According to a recent article on Japan by The Economist, the coming decade is going to be worse for the Japanese younger generations compared to the previous two decades. What a bleak prospect indeed.
Question is: how could such a technologically advanced and productive nation end up in such a miserable situation?
The answer is deceptively simple. It is the system. To be more precise, it is the finance industry, which encourages massive amount of loans be made to Japanese firms and individuals. The lenders i.e. Japanese banks had lots of money due to Japan’s export successes during the previous two decades. The huge amount of loans resulted in a massive bubble in property and stock markets. The speculative activities were at gargantuan levels such that at one point it was reported that a square kilometer of land around the Imperial Palace in Tokyo was worth more than the whole of California. It all came crashing down in 1989. The size of the speculative bubble was so big that after two decades of recession the Japanese economy is still extremely sick. In fact it now appears that it is going to get sicker still.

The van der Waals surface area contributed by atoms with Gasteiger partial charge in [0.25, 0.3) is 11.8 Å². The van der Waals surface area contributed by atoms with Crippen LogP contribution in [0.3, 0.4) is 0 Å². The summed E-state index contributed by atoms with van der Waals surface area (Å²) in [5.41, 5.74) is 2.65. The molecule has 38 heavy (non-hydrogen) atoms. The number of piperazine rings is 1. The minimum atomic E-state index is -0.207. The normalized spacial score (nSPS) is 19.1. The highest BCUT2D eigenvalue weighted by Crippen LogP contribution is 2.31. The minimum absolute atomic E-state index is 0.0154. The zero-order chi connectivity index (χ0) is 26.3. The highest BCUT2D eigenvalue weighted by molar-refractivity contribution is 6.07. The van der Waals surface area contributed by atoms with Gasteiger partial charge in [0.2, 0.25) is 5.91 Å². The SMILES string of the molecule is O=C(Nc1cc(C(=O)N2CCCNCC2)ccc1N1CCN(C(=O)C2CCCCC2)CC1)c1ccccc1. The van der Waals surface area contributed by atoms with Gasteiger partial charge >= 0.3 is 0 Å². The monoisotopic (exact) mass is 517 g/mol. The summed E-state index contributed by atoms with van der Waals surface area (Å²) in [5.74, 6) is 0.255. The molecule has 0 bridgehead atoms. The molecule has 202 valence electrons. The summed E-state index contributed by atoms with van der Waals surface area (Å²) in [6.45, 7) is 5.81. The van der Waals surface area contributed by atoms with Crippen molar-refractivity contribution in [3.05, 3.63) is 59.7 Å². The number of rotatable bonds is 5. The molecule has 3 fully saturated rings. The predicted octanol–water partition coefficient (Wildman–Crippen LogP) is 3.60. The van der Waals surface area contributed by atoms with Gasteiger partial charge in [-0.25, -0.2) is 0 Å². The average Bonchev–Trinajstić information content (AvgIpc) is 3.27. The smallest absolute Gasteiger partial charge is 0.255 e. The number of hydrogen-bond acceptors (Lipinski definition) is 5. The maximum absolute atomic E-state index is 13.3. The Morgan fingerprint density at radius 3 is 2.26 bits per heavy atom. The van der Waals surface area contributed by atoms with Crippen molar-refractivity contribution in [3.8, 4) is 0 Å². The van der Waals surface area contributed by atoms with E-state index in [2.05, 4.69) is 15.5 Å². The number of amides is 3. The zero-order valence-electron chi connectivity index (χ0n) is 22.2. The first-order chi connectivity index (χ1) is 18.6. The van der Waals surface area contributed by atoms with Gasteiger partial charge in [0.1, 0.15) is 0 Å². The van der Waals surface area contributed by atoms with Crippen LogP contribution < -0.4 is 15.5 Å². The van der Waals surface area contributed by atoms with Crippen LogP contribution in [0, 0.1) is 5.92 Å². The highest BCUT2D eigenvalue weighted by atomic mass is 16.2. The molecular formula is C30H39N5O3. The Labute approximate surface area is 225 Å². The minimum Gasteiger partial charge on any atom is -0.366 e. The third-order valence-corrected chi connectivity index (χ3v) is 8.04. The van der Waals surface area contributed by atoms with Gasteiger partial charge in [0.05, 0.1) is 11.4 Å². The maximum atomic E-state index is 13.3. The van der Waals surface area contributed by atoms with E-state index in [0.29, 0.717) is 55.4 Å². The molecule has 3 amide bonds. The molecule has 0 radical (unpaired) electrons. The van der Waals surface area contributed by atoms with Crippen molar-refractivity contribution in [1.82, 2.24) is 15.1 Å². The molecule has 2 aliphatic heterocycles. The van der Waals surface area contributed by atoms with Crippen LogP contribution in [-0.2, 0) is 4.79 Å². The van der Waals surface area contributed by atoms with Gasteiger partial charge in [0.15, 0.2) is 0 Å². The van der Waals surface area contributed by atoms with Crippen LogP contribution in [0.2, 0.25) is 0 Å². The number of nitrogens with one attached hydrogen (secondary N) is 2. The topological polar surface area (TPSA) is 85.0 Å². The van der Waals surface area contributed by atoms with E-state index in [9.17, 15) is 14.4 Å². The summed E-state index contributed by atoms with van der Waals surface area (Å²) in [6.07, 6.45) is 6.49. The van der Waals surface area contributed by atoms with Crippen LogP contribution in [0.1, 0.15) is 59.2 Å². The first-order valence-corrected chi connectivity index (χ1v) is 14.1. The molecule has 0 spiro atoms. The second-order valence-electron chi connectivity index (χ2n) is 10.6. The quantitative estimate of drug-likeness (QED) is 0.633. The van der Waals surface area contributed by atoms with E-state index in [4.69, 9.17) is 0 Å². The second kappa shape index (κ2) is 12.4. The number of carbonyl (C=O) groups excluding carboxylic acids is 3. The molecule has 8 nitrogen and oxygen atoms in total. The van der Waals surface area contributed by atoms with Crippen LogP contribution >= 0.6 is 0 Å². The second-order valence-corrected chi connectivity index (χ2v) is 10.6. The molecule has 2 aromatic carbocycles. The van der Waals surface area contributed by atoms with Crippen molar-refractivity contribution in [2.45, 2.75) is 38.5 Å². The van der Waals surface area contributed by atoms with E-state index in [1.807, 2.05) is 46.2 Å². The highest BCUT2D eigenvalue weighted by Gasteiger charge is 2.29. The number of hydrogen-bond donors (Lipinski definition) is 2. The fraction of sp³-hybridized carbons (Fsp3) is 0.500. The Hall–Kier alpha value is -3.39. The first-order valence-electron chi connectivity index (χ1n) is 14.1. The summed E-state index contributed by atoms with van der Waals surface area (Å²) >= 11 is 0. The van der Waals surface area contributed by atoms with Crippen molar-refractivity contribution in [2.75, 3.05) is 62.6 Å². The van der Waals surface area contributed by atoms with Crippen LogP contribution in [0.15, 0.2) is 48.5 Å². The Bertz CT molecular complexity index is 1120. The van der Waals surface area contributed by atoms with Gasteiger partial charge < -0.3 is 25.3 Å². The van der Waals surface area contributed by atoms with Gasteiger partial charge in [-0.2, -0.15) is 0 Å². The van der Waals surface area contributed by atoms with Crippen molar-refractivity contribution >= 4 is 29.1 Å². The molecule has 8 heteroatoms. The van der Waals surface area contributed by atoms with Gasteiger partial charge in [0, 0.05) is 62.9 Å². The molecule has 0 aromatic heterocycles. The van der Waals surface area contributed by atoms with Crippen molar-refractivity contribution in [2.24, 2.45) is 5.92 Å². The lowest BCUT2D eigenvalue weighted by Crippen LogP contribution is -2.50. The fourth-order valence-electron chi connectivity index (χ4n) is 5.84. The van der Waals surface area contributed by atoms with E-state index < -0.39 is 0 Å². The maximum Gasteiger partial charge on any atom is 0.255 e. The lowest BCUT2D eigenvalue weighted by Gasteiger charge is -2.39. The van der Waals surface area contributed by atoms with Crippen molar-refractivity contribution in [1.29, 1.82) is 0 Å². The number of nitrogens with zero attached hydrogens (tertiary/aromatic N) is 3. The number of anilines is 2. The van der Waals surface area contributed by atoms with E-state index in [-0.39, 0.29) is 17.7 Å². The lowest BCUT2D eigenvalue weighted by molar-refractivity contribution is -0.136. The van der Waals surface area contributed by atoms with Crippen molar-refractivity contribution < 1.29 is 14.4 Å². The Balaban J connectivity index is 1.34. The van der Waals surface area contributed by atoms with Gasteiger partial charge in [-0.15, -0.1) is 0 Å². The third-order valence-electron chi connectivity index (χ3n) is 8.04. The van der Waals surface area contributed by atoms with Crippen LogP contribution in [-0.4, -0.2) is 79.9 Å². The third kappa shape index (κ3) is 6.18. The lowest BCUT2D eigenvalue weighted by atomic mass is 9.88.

The most important lesson to be learnt from Japan is that having a highly productive, skilled, and disciplined workforce or a technologically advanced manufacturing sector is not a guarantee that a country’s economy will continue to be prosperous and stable. So long as there exists a lending-for-profit industry in the country, there is no avoidance of a catastrophe. It may be difficult to accept but the Japanese experience of the last twenty years is evidence of this reality. Unfortunately many policy makers seem blissfully unaware of this reality and continue to encourage us to look at Japan as a perfect example to emulate.
Dr. Mohd Nazari Ismail is a professor at the Faculty of Business and Accountancy, University Malaya.